Consider this article from the Archives of Internal Medicine dated 17Jul2001
It considerabily predates the current Archives of Internal Medicine article of Shanafelt et al (http://archinte.jamanetwork.com/article.aspx?articleid=1351351). Physician burnout is therefore not new or news per sae to physicians. However, it is news apparently to the general reader.
Shanafelt's study employed a structured questionaire the Maslach Burnout Inventory (MBI) (http://www.mindtools.com/stress/Brn/BurnoutSelfTest.htm), and canvased physicians via email. A major problem with the study was the dismal return rate for the questionaires. Specifically, 89,831 physicians were contacted by email but only 27,276 physicians actually opened the 1st email request to contribute to the study. Of the 27,276 physicians who actually recieved and acknowledged the email request to participate in the study, only a paltry 7,288 physicians actually replied and submitted a completed inventory response form. Thus the study conclusions are based on a 26.7% overall response rate, something that would have appaled my biostatistics mentor.
However, barring the extreme self selection implied by the overall response rate, the study is of value to highlight something that I believe most physicians recognize, that the professional rewards of medicine are plumetting in a sustained free fall.
The authors of the study make few (as is proper) speculations as to the cause of the high burnout rate seen in their study. However they do make an interesting point with respect to the comparison of physicians with other workers within the US. Specifically, "after adjusting for hours worked per week, higher levels of education and professional degrees seem to reduce the risk for burnout in fields outside of medicine, whereas a degree in medicine (MD or DO) increases the risk." This paradox, finding a protective factor for burnout in the general population (non-MD/DO) related to educational achievement and possessing a professional degree warants my emphasis.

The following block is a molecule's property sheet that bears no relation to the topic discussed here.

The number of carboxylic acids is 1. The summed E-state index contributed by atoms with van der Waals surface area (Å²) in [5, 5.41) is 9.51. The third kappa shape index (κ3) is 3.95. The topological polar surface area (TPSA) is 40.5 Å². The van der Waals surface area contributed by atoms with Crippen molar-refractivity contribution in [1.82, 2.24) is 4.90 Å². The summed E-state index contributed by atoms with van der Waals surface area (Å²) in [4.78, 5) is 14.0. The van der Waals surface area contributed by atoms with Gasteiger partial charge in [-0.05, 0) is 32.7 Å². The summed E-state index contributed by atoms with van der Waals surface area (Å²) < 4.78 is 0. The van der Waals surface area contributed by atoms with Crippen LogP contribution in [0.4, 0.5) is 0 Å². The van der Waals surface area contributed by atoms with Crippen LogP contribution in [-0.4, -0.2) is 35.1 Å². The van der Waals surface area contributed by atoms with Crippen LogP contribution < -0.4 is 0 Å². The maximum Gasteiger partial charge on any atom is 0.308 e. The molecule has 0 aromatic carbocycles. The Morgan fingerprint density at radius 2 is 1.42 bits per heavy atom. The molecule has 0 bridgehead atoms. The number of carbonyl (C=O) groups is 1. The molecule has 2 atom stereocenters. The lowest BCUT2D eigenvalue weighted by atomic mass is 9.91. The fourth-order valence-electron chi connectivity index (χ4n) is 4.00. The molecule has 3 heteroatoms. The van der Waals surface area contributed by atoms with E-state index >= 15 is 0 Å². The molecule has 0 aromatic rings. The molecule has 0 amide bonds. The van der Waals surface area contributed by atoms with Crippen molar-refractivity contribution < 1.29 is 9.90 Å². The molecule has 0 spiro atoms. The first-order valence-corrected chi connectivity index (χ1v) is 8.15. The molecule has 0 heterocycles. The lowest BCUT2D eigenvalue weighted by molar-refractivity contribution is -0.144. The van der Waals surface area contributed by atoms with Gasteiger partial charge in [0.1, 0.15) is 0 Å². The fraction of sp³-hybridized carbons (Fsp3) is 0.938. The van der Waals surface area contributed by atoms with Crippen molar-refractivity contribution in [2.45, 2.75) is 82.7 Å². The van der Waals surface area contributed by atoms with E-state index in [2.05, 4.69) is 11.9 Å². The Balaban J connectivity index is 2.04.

Furthermore the authors comment that ' The fact that almost 1 in 2 US physicians has symptoms of burnout implies that the origins of this problem are rooted in the environment and care delivery system rather than in the personal characteristics of a few susceptible individuals...' again demands my re-emphasis.
What then may be the root causes of this phenomenal 'burn' rate? The usual suspects are the loss of professional autonomy, the proliferation of mindless corporate and governmental regulations/rules and policies, the increased demands of patient's for solutions to the non-medical or social problems that are tightly integrated into their health problems, the maddening 'accountability without authority' crush that has demoralized our educational colleagues, ever expanding demands for paperwork to jusify the care plan and to justify billing, ever expanding specialized paperwork needed to document 'pay for performance' measures, JACHO mandated best practices/core measures, justififcation of the meaningful use of your practices EMR's, the cumulative fatigue related to disrupted sleep with an accompanying limited opportunity to recoup and regroup that characterizes medical work, and the ever declining fraction of time available to spend with patient's are a partial list of contributing factors.
One of the most significant factors not generally acknowledged in the discussion of physician burnout are the consequences of the generally awful system and software design and poor business process integration that characterizes most office and hospital EMR products and implementations. Quite frankly, I believe that a significant contributing factor to physician burnout is the forced and strained conversion or more aptly the disruption of the conventional physician directed medical processes of history and physical examination as related to its capture by the available information tools.
As noted in this slide presentation from the slideshare website (http://www.slideshare.net/fmeissner/dining-with-cannibals) some CPOE (computerized provider order entry) implementations have initially decreased provider efficiciency by as much as 20-40% over baseline values. Such a decline in productivity is unheard of in any other industry with respect to their computerization efforts. And too date there is limited, non-existant, or conflicting data to demonstrate that ultimately there will be payback for the time investments made in electronic transformation of professional medical processes.
This then represents what I believe to be the hidden dimension to the current epidemic of physician burnout -- MD/user fatigue and frustration related to the use of poorly designed and implemented information tools and the inappropriate deployment of information technologies that are designed for the benefit of every player/stakeholder in the care environment except for the physician and his patient.